Paddling with Kids

Paddling with kids is pretty hard and it takes a lot of energy and patience. A simple afternoon outing takes far longer to pack and unpack from than the outing itself. The experience is not one you might call "enjoyable" in the standard use of the word. However, the rock-star parent feeling lasts longer than any frustrations, and little-by-little you'll condition them for longer trips. In this post I'll cover some of the things I've learned over the years of "enjoyable" short day outings. Another post will cover multi-day canoe trips.


Age and Ability

My daughter was around 18 months old when we did a canoe trip, and honestly it wasn't awesome. Kids that young have no concept of balance and zero patience. Fortunately, older cousin, Emily, was along for the ride. If you're going to paddle with toddlers, you really must bring a super cousin along. I continued paddling with my very young kids, but I started to enjoy it more when they were 4+ years old. I'd say a kid can start making a noticeable contribution to the paddling effort at around age 9 or 10. Up until then they are best at creating drag or paddling backwards.


Real canoeing ability doesn't come along until... I'll let you know when. I guess we'll find out this summer on the Allagash when the 10, 13, and 15-year olds rotate out into a canoe by themselves.


So what I'm saying is, you'll get good at paddling a full-sized canoe solo.


The Vessel

A canoe is hands-down the easiest vessel of choice for paddling with kids. Plenty of room to spread out and space for multiple kids in one boat. Most of this blog post will be focused on canoeing, but it's totally possible to kayak and paddleboard with kids. In fact, some of our most fun outings included an assortment of vessels that the kids swapped around.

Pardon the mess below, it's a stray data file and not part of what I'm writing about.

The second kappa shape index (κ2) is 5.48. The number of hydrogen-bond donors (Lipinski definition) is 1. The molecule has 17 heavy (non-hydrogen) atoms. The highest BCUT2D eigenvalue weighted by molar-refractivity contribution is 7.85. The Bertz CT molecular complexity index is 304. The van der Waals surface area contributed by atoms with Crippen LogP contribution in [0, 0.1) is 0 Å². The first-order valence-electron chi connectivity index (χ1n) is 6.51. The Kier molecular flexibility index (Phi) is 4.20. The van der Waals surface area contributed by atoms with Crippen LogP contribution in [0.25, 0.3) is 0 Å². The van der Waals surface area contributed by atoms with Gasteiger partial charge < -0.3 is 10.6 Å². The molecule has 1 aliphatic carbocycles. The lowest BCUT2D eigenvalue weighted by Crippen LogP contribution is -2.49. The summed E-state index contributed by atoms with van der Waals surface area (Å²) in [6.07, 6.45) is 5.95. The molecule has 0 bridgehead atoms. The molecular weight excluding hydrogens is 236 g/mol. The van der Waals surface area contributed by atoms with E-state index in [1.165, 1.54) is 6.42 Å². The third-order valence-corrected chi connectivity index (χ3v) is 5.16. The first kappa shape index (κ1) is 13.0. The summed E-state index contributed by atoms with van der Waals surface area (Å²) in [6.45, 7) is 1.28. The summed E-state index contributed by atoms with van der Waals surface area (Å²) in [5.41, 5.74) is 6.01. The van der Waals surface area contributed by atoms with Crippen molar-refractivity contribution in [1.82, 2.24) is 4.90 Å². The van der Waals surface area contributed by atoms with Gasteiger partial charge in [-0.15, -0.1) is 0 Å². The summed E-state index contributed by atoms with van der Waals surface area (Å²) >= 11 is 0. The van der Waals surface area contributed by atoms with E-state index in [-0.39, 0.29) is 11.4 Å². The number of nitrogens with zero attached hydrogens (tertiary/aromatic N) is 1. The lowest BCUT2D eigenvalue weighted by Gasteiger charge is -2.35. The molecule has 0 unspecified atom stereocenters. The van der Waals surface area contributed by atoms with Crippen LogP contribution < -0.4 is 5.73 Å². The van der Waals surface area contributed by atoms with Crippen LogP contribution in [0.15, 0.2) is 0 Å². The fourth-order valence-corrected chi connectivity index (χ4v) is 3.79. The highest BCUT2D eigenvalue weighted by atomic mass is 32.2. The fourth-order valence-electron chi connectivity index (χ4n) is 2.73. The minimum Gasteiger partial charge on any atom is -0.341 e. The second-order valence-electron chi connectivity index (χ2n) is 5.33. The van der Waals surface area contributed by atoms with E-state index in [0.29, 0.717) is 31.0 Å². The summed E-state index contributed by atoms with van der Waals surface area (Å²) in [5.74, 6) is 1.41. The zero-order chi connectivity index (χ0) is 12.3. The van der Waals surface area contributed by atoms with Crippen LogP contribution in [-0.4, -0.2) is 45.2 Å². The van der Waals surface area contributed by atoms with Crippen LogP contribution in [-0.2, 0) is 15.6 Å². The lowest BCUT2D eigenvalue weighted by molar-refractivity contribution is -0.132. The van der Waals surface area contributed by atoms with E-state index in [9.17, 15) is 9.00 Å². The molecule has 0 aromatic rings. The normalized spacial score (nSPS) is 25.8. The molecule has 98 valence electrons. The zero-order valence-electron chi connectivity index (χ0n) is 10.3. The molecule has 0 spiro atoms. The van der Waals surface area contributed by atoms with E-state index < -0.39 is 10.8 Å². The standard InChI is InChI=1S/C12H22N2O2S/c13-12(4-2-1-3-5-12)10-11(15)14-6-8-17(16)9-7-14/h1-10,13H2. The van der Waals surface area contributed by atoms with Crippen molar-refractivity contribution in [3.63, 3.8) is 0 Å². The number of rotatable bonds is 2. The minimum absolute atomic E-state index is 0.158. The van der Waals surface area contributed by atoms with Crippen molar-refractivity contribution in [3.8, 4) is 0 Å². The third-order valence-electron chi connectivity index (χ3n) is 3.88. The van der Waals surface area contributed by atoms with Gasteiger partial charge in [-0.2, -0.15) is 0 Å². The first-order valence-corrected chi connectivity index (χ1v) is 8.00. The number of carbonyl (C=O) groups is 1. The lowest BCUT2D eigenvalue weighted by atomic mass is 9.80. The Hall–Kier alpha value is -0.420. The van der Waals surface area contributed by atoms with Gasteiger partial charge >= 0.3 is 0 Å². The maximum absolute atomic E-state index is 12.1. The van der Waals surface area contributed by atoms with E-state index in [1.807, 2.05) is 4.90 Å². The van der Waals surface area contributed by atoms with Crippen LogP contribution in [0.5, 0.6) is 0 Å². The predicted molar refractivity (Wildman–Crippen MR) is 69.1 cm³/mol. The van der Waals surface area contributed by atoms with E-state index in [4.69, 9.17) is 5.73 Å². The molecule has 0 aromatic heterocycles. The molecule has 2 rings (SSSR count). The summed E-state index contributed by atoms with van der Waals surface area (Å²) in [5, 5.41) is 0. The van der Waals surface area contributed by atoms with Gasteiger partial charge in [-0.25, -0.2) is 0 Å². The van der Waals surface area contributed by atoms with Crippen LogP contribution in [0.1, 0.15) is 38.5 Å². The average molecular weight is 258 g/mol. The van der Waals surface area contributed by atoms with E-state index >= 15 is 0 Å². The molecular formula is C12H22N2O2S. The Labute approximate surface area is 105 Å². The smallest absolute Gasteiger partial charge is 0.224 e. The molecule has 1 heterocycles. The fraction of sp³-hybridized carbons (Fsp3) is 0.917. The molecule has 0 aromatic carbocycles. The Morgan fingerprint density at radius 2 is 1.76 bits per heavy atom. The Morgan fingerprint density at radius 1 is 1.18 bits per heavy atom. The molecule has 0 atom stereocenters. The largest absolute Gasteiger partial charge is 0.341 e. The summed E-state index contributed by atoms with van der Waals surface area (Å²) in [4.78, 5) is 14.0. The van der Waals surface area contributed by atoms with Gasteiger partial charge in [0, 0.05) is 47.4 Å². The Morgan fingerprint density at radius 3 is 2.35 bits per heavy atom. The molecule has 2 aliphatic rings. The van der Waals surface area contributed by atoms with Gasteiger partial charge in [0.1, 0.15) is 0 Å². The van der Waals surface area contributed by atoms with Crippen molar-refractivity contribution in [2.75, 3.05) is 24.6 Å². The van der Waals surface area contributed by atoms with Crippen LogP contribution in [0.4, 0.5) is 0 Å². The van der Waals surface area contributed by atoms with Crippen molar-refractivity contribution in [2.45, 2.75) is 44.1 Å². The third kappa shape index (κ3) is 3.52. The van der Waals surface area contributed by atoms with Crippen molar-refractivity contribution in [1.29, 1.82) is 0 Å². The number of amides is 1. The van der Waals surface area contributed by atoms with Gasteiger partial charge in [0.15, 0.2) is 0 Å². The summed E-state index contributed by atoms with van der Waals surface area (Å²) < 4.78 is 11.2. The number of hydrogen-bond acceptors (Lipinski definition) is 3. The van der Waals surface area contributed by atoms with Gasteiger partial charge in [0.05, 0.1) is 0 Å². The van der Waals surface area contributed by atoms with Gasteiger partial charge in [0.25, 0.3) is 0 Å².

PFDs

Here's an area where I'd advise investing in the good stuff. The higher-end PFDs are simply more comfortable, and that's critical when trying to convince a kid to like something. I look for PFDs that are short in the torso. They end up being thicker, but there's a huge benefit to not having the PFD ride up to their ears. Both the NRS Crew and L.L.Bean Discovery PFDs have served us well.


When my kids were pre-schoolers they used those Stearns Puddle Jumper life jackets. They are Coast Guard approved and super comfortable. They have their flaws (no grab loop, no heads-up floatation), but were well-suited to our quiet-water paddling needs. In Maine, a Type I, II, or III PFD are required. Current Puddle Jumpers appear to be designated Type V/III, so they should meet the requirement, but double check.


Same advice goes for adults. Get a comfortable PFD and WEAR IT. Love your PFD, embrace it, place it at equal necessity-level as your paddle. Can't go anywhere without a paddle. Also can't go anywhere without a PFD. Trick out your PFD with fun gadgets like a dive knife and strobe light. The cooler you look the more likely you are to wear it. 2017 Coast Guard statistics show drowning as the cause of death in 76% of all boating fatalities. Nearly 85% of those who drowned were not wearing a life jacket.


For reference, here's the law: In the state of Maine, children 10 and under are required to wear a U.S. Coast Guard approved life jacket or life vest at all times while on a boat.